How do you think someone was "in charge"? My parents worked in DC their whole careers. Like most of the 4 million Americans who "work for" the president in the executive branch, they saw "politics" as a vague distraction beyond their ken, like the storm above the fish in a coral reef. At most "politicians" could screw things up. This is not how people at Tesla see Elon Musk, who is actually "in charge" of Tesla.

Good, bracing stuff. Except that Yarvin also concedes that just occasionally, once in a great while, when the "deep state" can't agree on policy, the president does have to make choices to resolve internal conflicts in the government -- like a Magic 8 Ball being used to yield an answer, he suggests. Here's his example of such an instance:

Still, sometimes, a meaningful "decision" will sometimes trickle up to the Oval Office and make it to the Magic 8 Ball on the Resolute Desk. I genuinely believe that the US withdrawal from Afghanistan would not have been accomplished without personal decisions from both Trump and Biden.

Interesting example, that! So, the personal decisions of the president don't matter at all, except for that time when the personal decisions of two consecutive presidents were crucial to ending America's 20-year war in Central Asia. Just a small thing; no big deal.

Of course, Yarvin is right about Afghanistan: We left the way we did because we elected Trump and Biden, not Hillary Clinton and Marco Rubio. But then, in much the same way, one might say that we invaded Iraq the way we did because we elected George W Bush, not Al Gore.

(Gore might have done something related to Saddam Hussein after 9/11, but an invasion of Iraq would have been clearly less likely with him as president.)

One might say similarly that we got half-involved in Syria in the 2010s but stopped short of deep involvement because we elected Barack Obama rather than Hillary Clinton, John McCain or Mitt Romney.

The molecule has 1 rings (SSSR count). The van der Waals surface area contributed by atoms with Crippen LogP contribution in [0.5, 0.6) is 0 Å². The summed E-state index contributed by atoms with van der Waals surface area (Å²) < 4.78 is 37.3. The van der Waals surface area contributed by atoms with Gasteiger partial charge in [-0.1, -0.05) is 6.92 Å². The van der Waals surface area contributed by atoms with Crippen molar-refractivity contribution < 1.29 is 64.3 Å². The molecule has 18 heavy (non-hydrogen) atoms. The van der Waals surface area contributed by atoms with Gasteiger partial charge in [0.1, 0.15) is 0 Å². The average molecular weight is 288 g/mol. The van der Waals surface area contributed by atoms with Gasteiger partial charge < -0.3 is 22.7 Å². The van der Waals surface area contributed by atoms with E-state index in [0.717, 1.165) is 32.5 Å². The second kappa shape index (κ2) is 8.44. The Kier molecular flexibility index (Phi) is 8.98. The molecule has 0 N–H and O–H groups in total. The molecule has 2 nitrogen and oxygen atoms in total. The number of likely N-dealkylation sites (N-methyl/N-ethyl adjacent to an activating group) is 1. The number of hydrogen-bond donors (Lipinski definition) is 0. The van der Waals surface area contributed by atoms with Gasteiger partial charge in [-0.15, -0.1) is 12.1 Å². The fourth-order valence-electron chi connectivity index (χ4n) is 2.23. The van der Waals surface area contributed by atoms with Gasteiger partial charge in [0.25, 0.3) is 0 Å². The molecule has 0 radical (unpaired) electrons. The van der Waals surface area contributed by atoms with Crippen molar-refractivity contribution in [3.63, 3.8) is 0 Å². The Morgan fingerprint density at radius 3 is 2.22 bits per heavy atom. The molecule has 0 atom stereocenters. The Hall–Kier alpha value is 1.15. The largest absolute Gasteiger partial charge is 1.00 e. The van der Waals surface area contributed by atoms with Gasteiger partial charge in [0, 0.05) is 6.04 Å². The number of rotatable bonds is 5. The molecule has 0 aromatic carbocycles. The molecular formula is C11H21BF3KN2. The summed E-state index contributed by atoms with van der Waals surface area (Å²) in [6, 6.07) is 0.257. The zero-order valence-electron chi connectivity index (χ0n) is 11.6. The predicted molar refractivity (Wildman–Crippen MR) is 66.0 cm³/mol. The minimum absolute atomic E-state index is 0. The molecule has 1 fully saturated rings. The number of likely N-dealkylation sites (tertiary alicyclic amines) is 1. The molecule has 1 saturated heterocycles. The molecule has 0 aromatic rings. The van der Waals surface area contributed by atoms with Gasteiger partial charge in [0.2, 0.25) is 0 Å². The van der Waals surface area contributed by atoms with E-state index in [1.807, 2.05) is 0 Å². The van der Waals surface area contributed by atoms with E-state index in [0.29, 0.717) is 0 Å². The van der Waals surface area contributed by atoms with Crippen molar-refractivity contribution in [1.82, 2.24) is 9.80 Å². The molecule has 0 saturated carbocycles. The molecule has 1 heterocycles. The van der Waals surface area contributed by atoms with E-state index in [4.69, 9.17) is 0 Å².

Or that we fought the first Persian Gulf War the way we did because we elected George H W Bush, not Michael Dukakis. Or that we bombed Cambodia and made a deal with China on our way out of Vietnam because we elected Richard Nixon, not Hubert Humphrey.

The point being, the strongest case against a decisive role for US presidents in US foreign policy still leaves, as its residua, some of the most important decisions for war and peace that the US government has made across the past half-century.

Even if the president exerts meaningful influence only when a decision trickles up to the Oval Office, the kind of decisions that actually trickle up are the ones that decide if Americans live or die, regimes stand or fall, allies survive or get abandoned.

Did John F Kennedy decide on general US Cold War policy during his presidency? Arguably not: I would agree that where something like our drift into the Vietnam War was concerned, the institutions mattered much more than the man. But did his decisions matter with the Bay of Pigs and the Cuban missile crisis? For better or worse, they obviously did.

Likewise, today: You can say that any US president would be pushed to take some kind of hawkish line with Russia, with Trump's four years as evidence, because that's what the "deep state" and its policy process demands. But would the Ukraine conflict look different if the more dovish Trump had been reelected in 2020? Almost certainly.

Would it look different if you swapped in a Republican president who was more hawkish than Biden -- a Nikki Haley figure? Yes. We'd clearly be more likely to be at war with Russia outright.